The first Gibson book I read was Virtual Light, and I have to agree with one of the other reviews here: at the time, it seemed rushed, too flaky, too insubstantial to take in. Then I read Neuromancer, realized they were something of a series, and got the lot. I have now read them all, and while they do vary in content and quality, they all have a particular fast-paced atmosphere that reveals him as an accomplished author. Virtual Light suffers in the same way as Count Zero: if read as part of the whole, they are each a wonderful, engaging dip into Gibson's intricate near future; strange, twisted tales of losers and winners wound round the plots and concepts that will draw fans in further and further...if read on their own, they may seem too distant, so take my advice and START AT THE BEGINNING!!!
NB: This novel stands well enough alone, but it is followed by two sequels: 'Idoru' and 'All Tomorrow's Parties'.
It failed to quite serve up a spectacular ending but that younger me was captivated enough to move on to the next in the Sprawl, Count Zero.
Well, for me, Sprawl was an apt over-title. I got lost in the maze and never found my way back. Until now.
Something has prompted this current rendition of myself to leap into Virtual Light, and it doesn’t disappoint. Even when not quite on top of his game, Gibson is light years ahead of his competitors.
Intriguingly, VL predates Neuromancer in its setting and presents a dystopian vision of postmodern techno-life that, like Neuromancer, owes much to the pulp crime works of Chandler, Spillane, Leonard et al, as well as Philip K Dick ( and in this case more than a whiff of Neal Stephenson’s Snow Crash - or could it be the other way round?) But that’s ok.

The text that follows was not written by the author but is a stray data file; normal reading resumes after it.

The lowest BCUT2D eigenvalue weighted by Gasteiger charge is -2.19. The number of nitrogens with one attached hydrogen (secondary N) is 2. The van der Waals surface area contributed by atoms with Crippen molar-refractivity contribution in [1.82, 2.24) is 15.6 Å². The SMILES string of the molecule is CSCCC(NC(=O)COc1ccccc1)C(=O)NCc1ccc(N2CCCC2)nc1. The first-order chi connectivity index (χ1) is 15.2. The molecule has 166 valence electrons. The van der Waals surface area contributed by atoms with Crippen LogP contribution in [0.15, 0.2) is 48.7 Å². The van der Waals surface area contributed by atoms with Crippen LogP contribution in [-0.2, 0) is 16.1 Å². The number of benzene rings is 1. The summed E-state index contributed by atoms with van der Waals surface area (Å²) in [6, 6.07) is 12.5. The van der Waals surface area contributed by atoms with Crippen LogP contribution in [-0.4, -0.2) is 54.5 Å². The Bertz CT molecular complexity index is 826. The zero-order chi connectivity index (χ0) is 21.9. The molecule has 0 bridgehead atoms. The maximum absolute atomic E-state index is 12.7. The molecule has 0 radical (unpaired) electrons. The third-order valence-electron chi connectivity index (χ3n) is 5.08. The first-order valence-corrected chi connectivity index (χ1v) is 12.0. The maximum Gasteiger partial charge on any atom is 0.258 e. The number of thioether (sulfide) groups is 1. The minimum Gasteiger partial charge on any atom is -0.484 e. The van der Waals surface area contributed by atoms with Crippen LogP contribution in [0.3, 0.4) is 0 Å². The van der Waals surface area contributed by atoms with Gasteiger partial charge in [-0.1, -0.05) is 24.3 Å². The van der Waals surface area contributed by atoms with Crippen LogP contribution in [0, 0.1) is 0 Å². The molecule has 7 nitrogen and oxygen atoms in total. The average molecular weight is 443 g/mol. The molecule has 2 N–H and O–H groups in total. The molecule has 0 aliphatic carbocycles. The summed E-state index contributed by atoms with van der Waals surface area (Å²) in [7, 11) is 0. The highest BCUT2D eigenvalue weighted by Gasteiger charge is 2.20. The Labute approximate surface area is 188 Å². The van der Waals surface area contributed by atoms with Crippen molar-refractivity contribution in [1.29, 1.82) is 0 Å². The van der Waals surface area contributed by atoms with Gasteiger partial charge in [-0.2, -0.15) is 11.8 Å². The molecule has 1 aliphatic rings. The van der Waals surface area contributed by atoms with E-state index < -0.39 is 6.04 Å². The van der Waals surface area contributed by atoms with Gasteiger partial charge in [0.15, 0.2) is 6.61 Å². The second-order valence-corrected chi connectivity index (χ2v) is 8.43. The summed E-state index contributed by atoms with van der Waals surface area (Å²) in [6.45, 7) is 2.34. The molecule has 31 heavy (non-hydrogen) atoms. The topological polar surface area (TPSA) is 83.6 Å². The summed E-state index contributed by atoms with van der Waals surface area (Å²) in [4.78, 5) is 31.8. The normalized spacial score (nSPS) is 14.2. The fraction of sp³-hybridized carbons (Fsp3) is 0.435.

There’s still too much wordplay. It’s hard work at times, self-consciously clever to the point of distraction, a kind’ve cyberpunk Martin Amis. But there’s an energy to Gibson’s prose that glues you, even when the plot gets confusing, as if often does.
At times scarily prophetic, it gives a bleak, post-apocalyptic vision of San Francisco blighted with social division, injustice, violence, acquisitiveness, globalization and the growth of the new plutocrats, but is equally near-sighted in its failure to predict the internet or ubiquity of smartphones. VL still provides a page-turner.
The central plot-MacGuffin of the lifted shades lacks strength once their function is unveiled, the ending’s a touch flat, but despite the fact that I’ve come up with so many criticisms, it strapped me in and had me finishing in just three sittings, and I’m glad it did.
It isn’t perfect, and it isn’t Neuromancer, but like I said, even when not at his best Gibson trounces the lesser writers who follow in his shadow. I’ll be moving on Idoru and hoping it doesn’t Sprawl.
Or maybe the newer, maturer me should go back and re-Sprawl. Gibson’s that rare kind of novelist that can make such a venture possibly worthwhile.
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i'm sure others will have written detailed reviews of this book.Read more
Very interesting characters, a brilliantly portrayed future landscape, and a fast and compelling story.Read more